Leadership not with the idea of being the most power, having the most authority, being the biggest, the best, the most well known, but rather to serve each other. “The first shall be last and the last shall be first,” says Jesus. “He who wants to be the greatest in heaven needs to be like these powerless children.” The risen Christ said to Paul as Paul pleaded for his physical ailment, his thorn in the flesh he called, it, the Risen Christ said, “My grace is sufficient for you, for my power is made perfect in weakness.” God does the most amazing things with those who are weak, / powerless, / no standing. Anytime you see a faithful person that is weak, take note, for that is who God uses. The way of Jesus is to serve others, the greatest leader, Jesus Christ, “humbled himself, took the form of a man, and became obedient to death, even death on a cross.” Take note of the weak, the misfits, those who are rejected, for those are the people whom God so often uses for his kingdom work, for his glory. Maybe he’ll even choose to use you/me.
An early lesson for me in leadership was to roll bandages (illustration from beginning of this message about a childhood task given through the women's ministries of rolling bandages for missionaries in India). Sometimes I imagine installing a hidden camera in this building just to see who does what in a week. Then I could publish in the bulletin, so and so wiped down the kitchen counter. Don’t tell me quietness and submission are not good words, it’s the way of peace, it’s the way of God. And of course, what goes on outside the church walls is staggering… The Lord will conquer the world through those who are gentle and humble. May we be part of that army that quietly lives out the peace of God in our lives. I am blessed above all people to have been raised in this church. A quiet and gentle church that has never tried to be the biggest and best, but only served God in the best way we can. To me the giants of faith are the Rod Steel’s who for decades quietly rang the church bell (no pun intended), Ruth Hill, Jenny Hanson’s that made the pillow cases and doilies, Mary Schuett whose hands always felt like sand paper, I used to wish I had hands like Mary… that’s all I’ve ever known, and if I am anything at all, then in a large measure it is because of the example I have seen.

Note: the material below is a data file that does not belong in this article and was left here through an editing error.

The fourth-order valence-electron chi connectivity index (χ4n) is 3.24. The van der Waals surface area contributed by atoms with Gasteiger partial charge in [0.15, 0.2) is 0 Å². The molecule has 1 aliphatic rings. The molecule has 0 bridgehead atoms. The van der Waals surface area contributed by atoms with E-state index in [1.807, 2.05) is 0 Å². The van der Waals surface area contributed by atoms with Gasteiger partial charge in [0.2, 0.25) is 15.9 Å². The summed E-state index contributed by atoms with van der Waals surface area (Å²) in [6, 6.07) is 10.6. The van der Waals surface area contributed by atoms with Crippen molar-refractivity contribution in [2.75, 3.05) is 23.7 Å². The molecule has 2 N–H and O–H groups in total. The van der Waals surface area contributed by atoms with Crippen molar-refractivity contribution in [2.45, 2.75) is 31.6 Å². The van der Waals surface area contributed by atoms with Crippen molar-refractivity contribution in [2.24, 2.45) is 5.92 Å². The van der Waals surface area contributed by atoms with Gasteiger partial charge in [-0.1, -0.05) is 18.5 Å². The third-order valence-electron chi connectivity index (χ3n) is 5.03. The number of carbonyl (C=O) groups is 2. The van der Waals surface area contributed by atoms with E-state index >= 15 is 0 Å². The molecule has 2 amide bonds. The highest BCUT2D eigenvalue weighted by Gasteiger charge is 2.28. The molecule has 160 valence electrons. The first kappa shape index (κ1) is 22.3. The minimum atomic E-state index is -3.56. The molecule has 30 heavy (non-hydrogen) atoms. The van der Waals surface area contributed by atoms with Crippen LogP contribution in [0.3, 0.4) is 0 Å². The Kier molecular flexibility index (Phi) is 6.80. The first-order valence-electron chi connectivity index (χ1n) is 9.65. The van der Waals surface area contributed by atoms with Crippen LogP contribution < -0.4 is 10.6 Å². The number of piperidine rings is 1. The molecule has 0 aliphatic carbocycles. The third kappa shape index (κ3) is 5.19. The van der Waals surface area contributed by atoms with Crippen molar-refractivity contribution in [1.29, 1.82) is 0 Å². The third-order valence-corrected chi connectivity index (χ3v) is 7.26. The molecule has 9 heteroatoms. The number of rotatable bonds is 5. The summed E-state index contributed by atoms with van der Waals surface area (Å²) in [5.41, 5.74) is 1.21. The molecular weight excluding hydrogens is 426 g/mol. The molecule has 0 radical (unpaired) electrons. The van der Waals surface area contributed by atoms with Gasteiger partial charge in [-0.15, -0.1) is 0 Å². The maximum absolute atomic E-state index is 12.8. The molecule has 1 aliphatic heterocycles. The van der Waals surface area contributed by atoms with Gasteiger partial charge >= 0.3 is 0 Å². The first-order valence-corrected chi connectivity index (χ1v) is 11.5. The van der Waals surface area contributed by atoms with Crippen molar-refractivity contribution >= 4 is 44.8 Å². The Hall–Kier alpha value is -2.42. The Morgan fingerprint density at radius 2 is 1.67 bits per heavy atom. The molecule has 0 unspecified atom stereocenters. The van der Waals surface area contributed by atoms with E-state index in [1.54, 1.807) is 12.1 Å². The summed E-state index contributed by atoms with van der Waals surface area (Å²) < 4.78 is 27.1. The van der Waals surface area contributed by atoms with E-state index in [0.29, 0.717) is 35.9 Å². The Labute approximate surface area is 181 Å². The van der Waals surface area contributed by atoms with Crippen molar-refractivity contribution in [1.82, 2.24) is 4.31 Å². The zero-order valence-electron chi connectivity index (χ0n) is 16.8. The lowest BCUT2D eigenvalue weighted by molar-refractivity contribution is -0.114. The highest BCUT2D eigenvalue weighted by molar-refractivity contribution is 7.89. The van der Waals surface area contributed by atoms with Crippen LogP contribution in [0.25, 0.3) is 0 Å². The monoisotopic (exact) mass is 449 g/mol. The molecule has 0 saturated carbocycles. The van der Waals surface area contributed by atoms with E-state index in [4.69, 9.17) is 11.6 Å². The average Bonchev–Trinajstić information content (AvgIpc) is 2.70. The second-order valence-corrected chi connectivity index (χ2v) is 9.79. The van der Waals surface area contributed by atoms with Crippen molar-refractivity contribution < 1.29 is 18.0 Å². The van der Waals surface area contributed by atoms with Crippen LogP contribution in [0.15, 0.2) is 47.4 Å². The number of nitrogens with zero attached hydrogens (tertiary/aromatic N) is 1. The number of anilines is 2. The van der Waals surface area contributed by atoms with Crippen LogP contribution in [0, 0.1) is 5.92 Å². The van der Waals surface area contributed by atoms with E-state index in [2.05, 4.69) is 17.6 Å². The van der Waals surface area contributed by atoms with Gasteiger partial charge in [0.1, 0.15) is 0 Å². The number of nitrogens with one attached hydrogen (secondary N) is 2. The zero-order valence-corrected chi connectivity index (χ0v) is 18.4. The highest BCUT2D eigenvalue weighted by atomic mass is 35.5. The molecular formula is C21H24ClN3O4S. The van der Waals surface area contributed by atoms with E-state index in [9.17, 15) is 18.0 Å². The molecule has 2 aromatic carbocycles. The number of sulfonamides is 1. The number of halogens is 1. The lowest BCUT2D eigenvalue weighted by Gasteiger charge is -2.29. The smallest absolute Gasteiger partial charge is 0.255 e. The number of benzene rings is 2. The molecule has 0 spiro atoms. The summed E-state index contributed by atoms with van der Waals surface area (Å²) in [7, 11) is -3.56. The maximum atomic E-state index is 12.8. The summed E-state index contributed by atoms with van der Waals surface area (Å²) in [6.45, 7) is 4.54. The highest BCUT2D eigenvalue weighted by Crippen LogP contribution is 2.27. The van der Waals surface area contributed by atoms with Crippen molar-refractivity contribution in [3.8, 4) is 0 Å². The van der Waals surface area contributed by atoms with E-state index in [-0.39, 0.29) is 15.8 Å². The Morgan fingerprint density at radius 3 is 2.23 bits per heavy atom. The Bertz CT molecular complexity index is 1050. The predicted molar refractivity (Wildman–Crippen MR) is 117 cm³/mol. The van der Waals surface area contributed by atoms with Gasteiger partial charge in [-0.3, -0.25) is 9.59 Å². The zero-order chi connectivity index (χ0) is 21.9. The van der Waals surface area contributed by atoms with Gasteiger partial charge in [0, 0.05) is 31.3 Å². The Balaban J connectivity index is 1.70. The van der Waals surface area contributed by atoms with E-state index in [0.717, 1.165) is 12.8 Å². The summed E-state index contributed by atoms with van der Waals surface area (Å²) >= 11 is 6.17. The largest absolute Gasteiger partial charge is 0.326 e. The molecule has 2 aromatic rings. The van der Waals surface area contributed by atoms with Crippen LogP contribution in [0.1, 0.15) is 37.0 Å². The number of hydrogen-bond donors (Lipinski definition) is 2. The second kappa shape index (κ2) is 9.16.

Being a servant of all is a way of life, and if you want to be a leader, then the way is to serve. It’s paradoxical. It makes no sense. But it makes perfect sense. It’s one of those open secrets, in plain sight for all to see, but only makes sense to those who understand and embrace its truth. Living in peace, not drama. That’s the goal. So live it.
Last week we saw Paul tells us to turn away from promoting ourselves, and pray for those with whom we have tension, to intercede, to envision a better way for the other person, to want what God wants for them, to focus on being thankful for what is right.
Now, in our scripture, Paul turns to the women of the church. In the transformational way of thinking of God, Paul is commending the women to lead the way. How do you “Live peaceful and quiet lives in all godliness and holiness”? Paul is saying, let’s turn to the women to lead us, to be examples, to be servant leaders.